What's Retail's Role In Body Positivity?
Rail-thin mannequins, heavily retouched images, sizing that’s too small for even the average American woman.
In a conference room perched on the fourth floor of Minnesota's Mall of America, learning about body positivity means coming to terms with the beauty standards the mall’s own brands help perpetuate.
“It’s tough when a customer comes in with a little negativity about themselves,” said Jess Andrews, a store manager at the mall’s Free People location. “We can all relate.”
In February, the Mall of America offered body confidence and acceptance trainings through the National Eating Disorders Association to its hundreds of tenants.
Andrews represented one of the approximately 50 brands that took part.
“We really wanted to look at tangible things we could commit to the community,” said Sara Durhman, senior manager of community relations at the Mall of America.
The body positivity and body acceptance movements, broadly defined as anything from promoting feeling good at any size, to accepting your flaws, to fighting for inclusivity of larger bodies, have become mainstream.
In recent years, retail brands have adopted the movements, sometimes to criticism.
Last year, clothing brand Everlane featured a plus-size model in advertising despite not carrying any plus-size clothing. In cases like that, it can feel like companies are using body positivity as a money-grab.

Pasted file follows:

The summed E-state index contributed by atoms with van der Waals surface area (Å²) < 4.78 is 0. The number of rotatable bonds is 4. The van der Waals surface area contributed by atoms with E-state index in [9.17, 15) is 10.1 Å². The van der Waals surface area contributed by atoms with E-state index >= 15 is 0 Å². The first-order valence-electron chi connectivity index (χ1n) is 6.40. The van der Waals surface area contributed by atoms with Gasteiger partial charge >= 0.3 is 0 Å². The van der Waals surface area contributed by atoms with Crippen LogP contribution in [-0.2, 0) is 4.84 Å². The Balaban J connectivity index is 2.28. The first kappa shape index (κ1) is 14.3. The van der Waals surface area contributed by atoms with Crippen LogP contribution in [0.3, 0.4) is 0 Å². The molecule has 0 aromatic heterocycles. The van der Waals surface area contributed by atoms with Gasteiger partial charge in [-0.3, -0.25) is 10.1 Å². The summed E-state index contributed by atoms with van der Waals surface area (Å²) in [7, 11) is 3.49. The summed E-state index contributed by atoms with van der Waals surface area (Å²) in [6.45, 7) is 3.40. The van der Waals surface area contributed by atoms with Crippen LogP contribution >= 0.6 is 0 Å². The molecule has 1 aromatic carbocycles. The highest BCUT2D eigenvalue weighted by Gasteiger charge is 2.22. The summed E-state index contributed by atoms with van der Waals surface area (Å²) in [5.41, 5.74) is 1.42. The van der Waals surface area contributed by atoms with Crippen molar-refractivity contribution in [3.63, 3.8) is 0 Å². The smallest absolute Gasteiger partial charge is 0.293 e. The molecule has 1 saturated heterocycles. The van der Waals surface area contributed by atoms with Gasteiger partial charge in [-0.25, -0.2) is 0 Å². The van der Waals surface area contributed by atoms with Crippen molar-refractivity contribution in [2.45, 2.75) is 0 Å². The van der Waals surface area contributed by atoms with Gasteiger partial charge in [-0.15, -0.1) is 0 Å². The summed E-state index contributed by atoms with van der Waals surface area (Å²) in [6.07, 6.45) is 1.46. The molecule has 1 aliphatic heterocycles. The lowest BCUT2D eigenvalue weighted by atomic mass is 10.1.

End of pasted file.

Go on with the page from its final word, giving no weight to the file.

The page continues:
“Companies over the last five years have really latched onto body positivity in ways that don’t seem sustained,” said Cat Polivoda, a self-defined “fat activist” who owns Minneapolis plus-size resale store Cake.
But activists like Polivoda say retail can — and should — still play a role.
“The retail setting is very much body-focused and clothing-focused,” she said. “Having people who work in retail environments be more thoughtful of that stuff, that’s not going to hurt.”
Breaking down standards
At the Mall of America training, management from stores including Silver Jeans, Fabletics and Torrid, wrote down the traditional traits — defined by advertising, magazines and now social media influencers — that make the “perfect” woman and the “perfect” man.
For women, they wrote down words like “skinny,” “naturally flawless,” “ageless.” For men, they wrote “tall and handsome” and “six-pack abs.”
Participants were told to think about why those standards are harmful. Then, they came up with ways to counteract those pressures day-to-day.
“Not only do we want to help more people who are affected by eating disorders, which is a serious mental health concern, but also, this spectrum of attitudes and behaviors that are harmful,” said Kristen Snow, senior director of strategic partnerships for the National Eating Disorders Association.
The training was an adaption of NEDA’s Body Project training programs for community organizations and schools. The Mall of America was the first mall to undergo the training, but Snow said NEDA has also worked with clothing brand Aerie on a similar body confidence training program.
Pushing for change
Of course, training store managers in a body confidence program doesn’t mean automatic changes from CEOs and upper management at retail brands.